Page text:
The recently-unveiled "Longhorn Network" hasn't even started broadcasting yet, but it's already provided Texas with plenty of benefits: a contract with ESPN worth millions upon millions of dollars, a high level of "buzz" regarding what the finished product will look like (and what kind of benefits it might offer down the road), and -- unsurprisingly -- an awful lot of ticked-off Texas A&M Aggies down the road in College Station.
At least, we're assuming that's how most Aggies feel about their archrivals' latest venture, considering that Aggie athletic director Bill Byrne made clear yesterday that he is -- to put it politely -- not a fan. He's asked for the NCAA to have a look-see:
"I can't speak for the NCAA, but I would imagine the governing body will look into the use of a collegiate television network airing games of prospective student-athletes," Byrne said in a statement. "I understand networks such as FSN and ESPN airing high school sports, but whether or not employees under contract with a university that may have additional contact would seem to be an issue" ...An NCAA official contacted by CBS said that without the "particulars of the specific arrangement with the network," they could not determine whether high school games airing on the Longhorn Network would violate NCAA regulations or not.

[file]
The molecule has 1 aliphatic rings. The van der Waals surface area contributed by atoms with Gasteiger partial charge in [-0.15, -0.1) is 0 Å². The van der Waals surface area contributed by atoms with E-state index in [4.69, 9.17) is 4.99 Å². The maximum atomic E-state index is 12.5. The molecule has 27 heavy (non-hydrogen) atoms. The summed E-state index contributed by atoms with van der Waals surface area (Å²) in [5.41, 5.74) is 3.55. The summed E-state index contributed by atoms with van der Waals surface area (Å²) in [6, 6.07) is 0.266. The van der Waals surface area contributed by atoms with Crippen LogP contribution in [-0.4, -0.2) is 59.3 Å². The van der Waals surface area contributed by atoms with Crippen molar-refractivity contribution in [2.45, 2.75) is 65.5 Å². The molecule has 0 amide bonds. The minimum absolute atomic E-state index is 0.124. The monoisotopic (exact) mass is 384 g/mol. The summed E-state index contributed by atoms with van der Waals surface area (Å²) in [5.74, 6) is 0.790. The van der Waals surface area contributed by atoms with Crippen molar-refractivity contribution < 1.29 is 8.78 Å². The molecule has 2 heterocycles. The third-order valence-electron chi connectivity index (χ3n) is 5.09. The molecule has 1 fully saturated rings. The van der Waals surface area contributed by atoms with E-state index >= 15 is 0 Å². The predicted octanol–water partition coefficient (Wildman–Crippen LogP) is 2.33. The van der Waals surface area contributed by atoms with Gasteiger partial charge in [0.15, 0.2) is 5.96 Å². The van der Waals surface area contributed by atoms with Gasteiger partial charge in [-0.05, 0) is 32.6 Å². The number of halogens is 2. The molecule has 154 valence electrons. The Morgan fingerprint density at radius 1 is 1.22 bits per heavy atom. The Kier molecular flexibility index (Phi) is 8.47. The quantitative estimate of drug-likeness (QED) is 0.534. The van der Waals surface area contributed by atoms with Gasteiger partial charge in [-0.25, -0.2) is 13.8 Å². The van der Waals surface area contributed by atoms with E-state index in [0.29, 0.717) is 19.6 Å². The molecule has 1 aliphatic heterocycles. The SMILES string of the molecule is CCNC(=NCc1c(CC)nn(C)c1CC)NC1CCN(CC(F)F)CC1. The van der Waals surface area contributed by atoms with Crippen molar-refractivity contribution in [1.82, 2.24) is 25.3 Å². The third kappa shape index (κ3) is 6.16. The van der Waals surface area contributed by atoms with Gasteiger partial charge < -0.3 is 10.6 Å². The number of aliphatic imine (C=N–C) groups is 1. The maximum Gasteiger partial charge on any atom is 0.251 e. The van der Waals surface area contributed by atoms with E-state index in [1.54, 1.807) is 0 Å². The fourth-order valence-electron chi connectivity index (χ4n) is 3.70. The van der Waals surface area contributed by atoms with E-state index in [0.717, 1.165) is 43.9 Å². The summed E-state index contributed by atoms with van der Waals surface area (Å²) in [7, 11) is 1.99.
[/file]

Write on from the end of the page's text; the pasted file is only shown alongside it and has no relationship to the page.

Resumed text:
"There are many questions regarding this new contract that will be discussed at length here at Texas A&M and within the Big 12 Conference, as well as with our television partners."
But even aside from that issue, "many questions ... that will be discussed at length" is A.D.-speak for "dude, we are seriously not pleased with this." Byrne's not the first A&M-affiliated official to express his misgivings about the Longhorns striking up their own TV deal, either; a "prominent Aggie" who spoke with the Austin-American Statesman's Kirk Bohls last week suggested that A&M could try to arrange its "own deal" with the television powers-that-be, or even rally the league's other eight non-Texas schools into an "Everybody But the Longhorns Network."
However you slice it, the natural rivalry between the two schools appears to have grown into a legitimate administrative rift, and one that's showing no signs of closing any time soon. When the Pac-12 and (according to some) SEC came calling last summer, A&M nonetheless elected to follow their in-state brethren's lead and remain in the streamlined, wobbly-looking, title game-less, 'Horn-dominated Big 12 . If the Longhorn Network proves to be as beneficial to Texas's bottom line and on-field product as Byrne and the rest of A&M are clearly worried it will be, the Aggies may decide their best interests dictate a different course of action next time around.